Great country recording

Hi all, I am looking for some great country recording albums by various artists. Really like the sound of steel guitar, acoustic guitar, fiddle, and of course vocals. Any recommendations? Thanks
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Clint Black, Dwight Yoakum, Merle Haggard.  Are you interested in specific recording recommendations beyond just artists?  Some of Willie's are also great, and of course Emmylou too.
Marty Stuart
Merle Haggard
Johnny Cash
Kris Kristofferson

Just to name a few
Merle Haggard "Serving 190 Proof"

Just got this in. What a great songwriter!
Allison Krauss is always a good bet and her later albums like "So Long So Wrong" are extremely well recorded with very well done arrangements. Agree with the recommendation of Dwight Yoakum, he manages to combine the core of country music's appeal with very sophisticated presentation and exceptional production.
Steve Earle, “The Mountain”
Emmylou Harris, “Wrecking Ball”
Kasey Chambers, “Wreck & Ruin”
Doc Watson, “Pickin’ the Blues”
Gillian Welch, “Soul Journey”
Bonnie Raitt,Charlie Daniels,Willie Nelson,Waylon Jennings,Reba McIntyre.

Yeah does it have to be country country or can it be "country" like Mark Knopfler/Chet Akins? Allison Krauss, New Favorite? Nancy Bryan, Lay Me Down? 

One good thing about country music it seems for whatever reason they kept up higher recording standards or at least didn't sink down the hole a lot of em like Santana have. New Favorite, Lay Me Down, Luck of the Draw and Nick of Time are awesome recordings, whatever genre you want to call em. 
Anything of Merle Haygard's but his last two I just can't get out of my rotation, Waylon Jennings ole 5 and dimer, most the songs on this one were written by Billy Joe Shaver, also go to Elusive Disc as they stock a lot of the New West label and their series of Live In Austin recordings of a lot of the greats such as Johnny Cash, D. Yokum, Merle Hagard, Buck Owens, Steve Earl and many more. Enjoy the music
Thanks for all the recommendations. I was looking for country music from Merle Haggard, Johnny Cash to Alan Jackson, Clint Black something in that era.
I forgot to add that I am also looking country music with dobro guitar. Thanks
Johnny Cash, I Walk the Line. As bare bones a production that has ever come down. Perhaps a hint of brightness and occasional microphone grit from Cash’s vocals, but my now 30 year old plus vinyl remains a treat to listen to.

Emmylou Harris’ Luxury Liner is a bit slickly produced, but it is utterly lovely in every respect. Her Roses in the Snow record, recorded live & un-overdubbed in a Nashville studio, is perhaps a bit dry but maybe it would come alive on a better system than I have.
You may enjoy some of the TN,NC,VA country music rooted in the moonshine mountain country. Wonderful Picking,vocals and fiddle.
Stanley Brothers
Bill Monroe
Earl Scruggs
Doc Watson

Iris Dement (Merle loved her, recording her "No Time To Cry"), Patty Loveless, Emmylou, Rosie Flores, Jann Browne, Mary Chapin Carpenter, Carlene Carter (June Carter’s daughter), Kasey Chambers (good Australian singer), Randy Travis, Lyle Lovett, Steve Earle, Jim Lauderdale, Vince Gill, Albert Lee (guitarist in Emmylou’s band for years, also played for The Everly Brothers), Steve Wariner, Joe Nichols, Jerry Douglas (the greatest living dobro player, in Alison Krauss’ band), Rodney Crowell (one time member of Emmylou’s band), Marty Stuart (his band The Fabulous Superlatives are imo the best band in the world at the moment), David Ball (great true Honky Tonk singer), Buddy Miller (Emmylou’s longtime guitarist/bandleader/harmony singer, also a great solo artist and producer), Ricky Skaggs (on the Bluegrass side of Country as of late), Doug Seegers (a true Hillbilly, with the twang to prove it), Asleep At The Wheel (Western Swing), The Del McCoury Band (as Hillbilly as it gets. Start with the album they did with Steve Earle---it won’t sound so "foreign"), dozens of others, but that’s a start ;-) .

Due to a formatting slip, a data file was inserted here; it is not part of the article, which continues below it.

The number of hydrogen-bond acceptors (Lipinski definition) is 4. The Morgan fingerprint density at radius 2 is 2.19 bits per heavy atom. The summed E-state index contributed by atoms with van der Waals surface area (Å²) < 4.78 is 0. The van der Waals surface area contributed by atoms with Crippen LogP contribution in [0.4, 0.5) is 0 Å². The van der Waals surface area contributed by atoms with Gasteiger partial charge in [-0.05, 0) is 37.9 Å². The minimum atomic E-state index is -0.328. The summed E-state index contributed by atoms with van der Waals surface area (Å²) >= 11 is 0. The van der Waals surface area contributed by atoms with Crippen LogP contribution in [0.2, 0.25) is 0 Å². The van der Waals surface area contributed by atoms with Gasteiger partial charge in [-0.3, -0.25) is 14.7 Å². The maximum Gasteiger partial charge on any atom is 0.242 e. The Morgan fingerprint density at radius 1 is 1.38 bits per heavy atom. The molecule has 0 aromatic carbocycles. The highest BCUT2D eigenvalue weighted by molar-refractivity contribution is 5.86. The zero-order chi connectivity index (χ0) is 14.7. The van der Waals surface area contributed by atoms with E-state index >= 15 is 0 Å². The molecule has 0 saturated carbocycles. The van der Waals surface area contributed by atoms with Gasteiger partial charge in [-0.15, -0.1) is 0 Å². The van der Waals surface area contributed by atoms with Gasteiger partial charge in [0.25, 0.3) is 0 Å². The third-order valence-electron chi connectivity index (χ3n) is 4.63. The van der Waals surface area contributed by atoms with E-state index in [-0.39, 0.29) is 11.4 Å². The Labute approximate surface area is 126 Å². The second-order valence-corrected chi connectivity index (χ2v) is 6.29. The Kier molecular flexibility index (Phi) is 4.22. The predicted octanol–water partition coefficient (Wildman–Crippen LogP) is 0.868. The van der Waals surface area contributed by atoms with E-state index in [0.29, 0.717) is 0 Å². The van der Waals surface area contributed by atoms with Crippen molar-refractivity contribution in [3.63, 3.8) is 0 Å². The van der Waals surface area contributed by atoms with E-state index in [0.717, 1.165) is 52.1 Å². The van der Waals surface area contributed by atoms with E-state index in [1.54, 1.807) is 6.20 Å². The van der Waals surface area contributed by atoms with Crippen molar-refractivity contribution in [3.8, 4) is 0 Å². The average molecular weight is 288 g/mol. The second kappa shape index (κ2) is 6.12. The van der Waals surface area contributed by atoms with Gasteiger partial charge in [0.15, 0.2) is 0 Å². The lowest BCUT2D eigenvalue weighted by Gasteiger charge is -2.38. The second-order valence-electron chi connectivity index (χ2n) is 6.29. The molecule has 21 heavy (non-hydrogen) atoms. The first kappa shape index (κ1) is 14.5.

Unfortunately, the greats from the 1950’s, 60’s, and 70’s---Hank Williams, Hank Thompson, Lefty Frizzell, The Louvin Brothers, Webb Pierce, Bob Wills (Merle Haggard’s favorite musical artist---he recorded a tribute album to the man), Ray Price, Merle of course, Buck Owens (Dwight Yoakam’s stylistic model), George Jones, Tammy Wynette, Loretta Lynn---were recorded in indifferent sound quality, not what I think you’re looking for. That, plus it was really, really Country, if you get my drift. Way more Hillbilly than you younger fellas can stomach.

But if you want some great pedal steel guitar, you gotta get a Speedy West collection. He was THE player in the 50’s/60’s, and is who all the young players study. Acoustic guitar, steel guitar, fiddles, and harmony singing is now heard in Bluegrass music, not what is being called Country. That is, mainstream Country. Americana is where real Country made by "artistic" practitioners (rather than mere entertainers) is heard (many of them listed above). Head over to the No Depression website to read all about it.

O Brother Where Art Thou and Raising Arizona and The Ballad of Buster Scruggs are soundtracks that come to mind.A favourite is Ricky Skaggs and Bruce Hornsby Cluck Ol' Hen
Mark Chesnut: “Tradition Lives“, “Savin’ the Honky Tonks”, “Rollin’ with the Flow”

Great contemporary honky tonk. Slim Yamagucihi is one of the world’s greatest peddle steel players, Chesnutt a phenomenal country vocalist.

Townes Van Zandt: Start with “Live at the Old Quarter” and “High, Low and In Between”